So, what do we think now? In the past decade or so, scientists have settled on nine "hallmarks," or causes, of aging, says Sinclair, although this list will likely evolve in the future. And the idea is that if we can address these issues, we can slow aging, prevent disease, and add healthy years to a person's life. These hallmarks include:

  • Genomic instability caused by DNA damage
  • Wearing away of the protective chromosomal end caps, or telomeres
  • Alterations to the epigenome that controls which genes are turned on and off
  • Loss of healthy protein maintenance, known as proteostasis
  • Deregulated nutrient sensing caused by metabolic changes
  • Mitochondrial dysfunction
  • Accumulation of senescent zombielike cells that inflame healthy cells
  • Exhaustion of stem cells
  • Altered intercellular communication and the production of inflammatory molecules

We're not going to dive into all of these, but let's cover a couple that have been getting some extra attention lately: senescent cells, for example. Turns out, there's a limit to the number of times a cell can reproduce, called the Hayflick limit. When cells reach this limit, they're called senescent. "We used to think, well, they're old and in the way, but they're harmless," says Rountree. "But it turns out, they're releasing harmful signals and inflammation to the body." 

Another topic you've likely read about right here on mbg is mitochondrial dysfunction. Think back to high school biology class—mitochondria are the powerhouses of our cells, which produce ATP or energy. "When we get older, we tend to lose mitochondria because mitochondria don't have the same kind of repair mechanisms as our DNA," says Rountree. "So over time, we get more tired and we don't have the energy to fuel our cellular mechanisms."

But—and here's where things get a little crazy—Sinclair believes there could be one common driver of all nine of these processes, which he sums up with his information theory of aging. "The theory proposes that all of the causes of aging that people are working on—from loss of mitochondria to senescent cells to telomere shortening—are manifestations of a very simple principle, which is a loss of epigenetic information in the cell rather than genetic information. Meaning that cells lose their ability to read the right genes at the right time, in the same ways that scratches on a CD would mess up the ability to play a beautiful album," he says. (The epigenome, if you're unfamiliar, essentially tells the genome what to do.)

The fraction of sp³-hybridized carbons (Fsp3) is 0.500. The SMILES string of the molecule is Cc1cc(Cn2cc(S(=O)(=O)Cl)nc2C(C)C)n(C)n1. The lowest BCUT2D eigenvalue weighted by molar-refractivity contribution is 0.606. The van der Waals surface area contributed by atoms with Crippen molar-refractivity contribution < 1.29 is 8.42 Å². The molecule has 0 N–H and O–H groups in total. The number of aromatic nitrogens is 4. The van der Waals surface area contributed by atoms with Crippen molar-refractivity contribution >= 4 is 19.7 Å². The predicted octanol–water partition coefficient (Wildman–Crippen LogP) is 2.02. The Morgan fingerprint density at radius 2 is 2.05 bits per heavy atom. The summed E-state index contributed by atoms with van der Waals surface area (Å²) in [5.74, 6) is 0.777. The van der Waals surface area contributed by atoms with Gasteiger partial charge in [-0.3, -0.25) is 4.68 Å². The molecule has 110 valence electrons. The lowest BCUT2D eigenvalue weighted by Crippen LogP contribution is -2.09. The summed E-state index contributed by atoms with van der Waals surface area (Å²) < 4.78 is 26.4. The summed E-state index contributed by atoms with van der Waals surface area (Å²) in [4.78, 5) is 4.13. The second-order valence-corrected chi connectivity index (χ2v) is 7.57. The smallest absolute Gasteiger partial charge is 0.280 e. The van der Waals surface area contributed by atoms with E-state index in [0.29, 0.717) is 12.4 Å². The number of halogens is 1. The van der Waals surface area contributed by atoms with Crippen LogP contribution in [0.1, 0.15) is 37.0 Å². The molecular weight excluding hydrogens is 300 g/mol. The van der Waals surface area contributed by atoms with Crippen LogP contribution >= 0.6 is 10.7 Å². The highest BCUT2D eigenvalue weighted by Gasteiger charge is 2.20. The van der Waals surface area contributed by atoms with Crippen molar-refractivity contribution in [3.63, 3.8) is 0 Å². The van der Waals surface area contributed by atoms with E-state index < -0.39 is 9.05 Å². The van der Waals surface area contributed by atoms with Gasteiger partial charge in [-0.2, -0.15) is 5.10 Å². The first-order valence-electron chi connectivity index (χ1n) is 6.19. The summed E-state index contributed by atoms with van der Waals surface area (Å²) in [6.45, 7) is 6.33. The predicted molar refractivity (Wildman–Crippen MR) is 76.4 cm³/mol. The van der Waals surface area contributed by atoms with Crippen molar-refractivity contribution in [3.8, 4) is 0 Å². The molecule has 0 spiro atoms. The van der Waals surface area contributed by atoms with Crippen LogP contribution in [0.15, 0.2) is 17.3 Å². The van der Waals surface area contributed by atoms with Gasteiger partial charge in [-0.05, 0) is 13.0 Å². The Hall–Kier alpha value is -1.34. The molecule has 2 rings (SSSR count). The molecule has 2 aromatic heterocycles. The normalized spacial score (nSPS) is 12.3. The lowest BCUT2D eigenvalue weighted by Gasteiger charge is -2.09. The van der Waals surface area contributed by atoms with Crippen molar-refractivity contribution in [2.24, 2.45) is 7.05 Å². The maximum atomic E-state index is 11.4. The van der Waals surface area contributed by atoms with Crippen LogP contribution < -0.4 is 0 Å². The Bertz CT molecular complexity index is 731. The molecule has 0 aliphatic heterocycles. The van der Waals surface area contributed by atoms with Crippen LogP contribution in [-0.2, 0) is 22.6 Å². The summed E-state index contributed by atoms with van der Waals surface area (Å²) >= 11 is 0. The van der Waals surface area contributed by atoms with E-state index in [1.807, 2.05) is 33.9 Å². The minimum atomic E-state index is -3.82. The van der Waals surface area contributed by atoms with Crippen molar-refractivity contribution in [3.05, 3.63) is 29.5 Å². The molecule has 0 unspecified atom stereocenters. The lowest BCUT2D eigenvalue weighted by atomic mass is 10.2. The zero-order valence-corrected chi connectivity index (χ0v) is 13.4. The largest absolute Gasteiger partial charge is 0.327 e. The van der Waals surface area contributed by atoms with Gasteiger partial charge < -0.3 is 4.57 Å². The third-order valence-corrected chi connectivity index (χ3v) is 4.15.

"What I'm proposing," he says, "is that if we can stop the epigenome from degrading, all of these other things go away." But if Sinclair's new theory is true, it raises the question: How the heck do you prevent these scratches (aka epigenome degradation) so cells continue to read the right genes at the right time, and so you can avoid things like fatigue, frailty, and cancer? And can we "clean up" damage that's already there and essentially turn back the clock? 

According to Sinclair, there are sort of two levels to that answer. One, there seems to be quite a bit we can do that may effectively slow the aging process (i.e., prevent these scratches) via targeted dietary and lifestyle changes and a few promising supplements, which we'll dive into in the section below. As for the second part of the question, to truly turn back the clock, lifestyle changes won't cut it. But future therapies and drugs could make that possible. 

"We think we've figured out how to reset the age of cells," says Sinclair. "We've figured out that there's essentially a backup hard drive with this epigenetic information that we can access and tell the cells to be young again and reset their clock." Sinclair admits that this work is still quite preliminary, but they've just had some very promising results in animal studies with gene therapy treatments (right now they're injections, but they could eventually be pills). In a study from July 2019, they were able to reprogram damaged optic nerve cells in mice with glaucoma and restore vision. 

"That's another level of science that's coming, and we're still in the early stages, but if we can restore vision, what else might we be able to reset?" he asks. Which, to be honest, is equal parts freaky and fascinating.

Key pathways in the body regulate aging—and we're figuring out how to tweak them with lifestyle changes.

Stepping back from the crazy sci-fi "making blind mice see" stuff for a sec...some of the recent longevity and aging research has shed light on how we can effectively slow aging with targeted lifestyle changes, as alluded to above. Scientists are now learning that by activating certain longevity genes and pathways in the body, we may be able to slow down the aging process and make sure those epigenetic scratches Sinclair speaks of don't accumulate very quickly.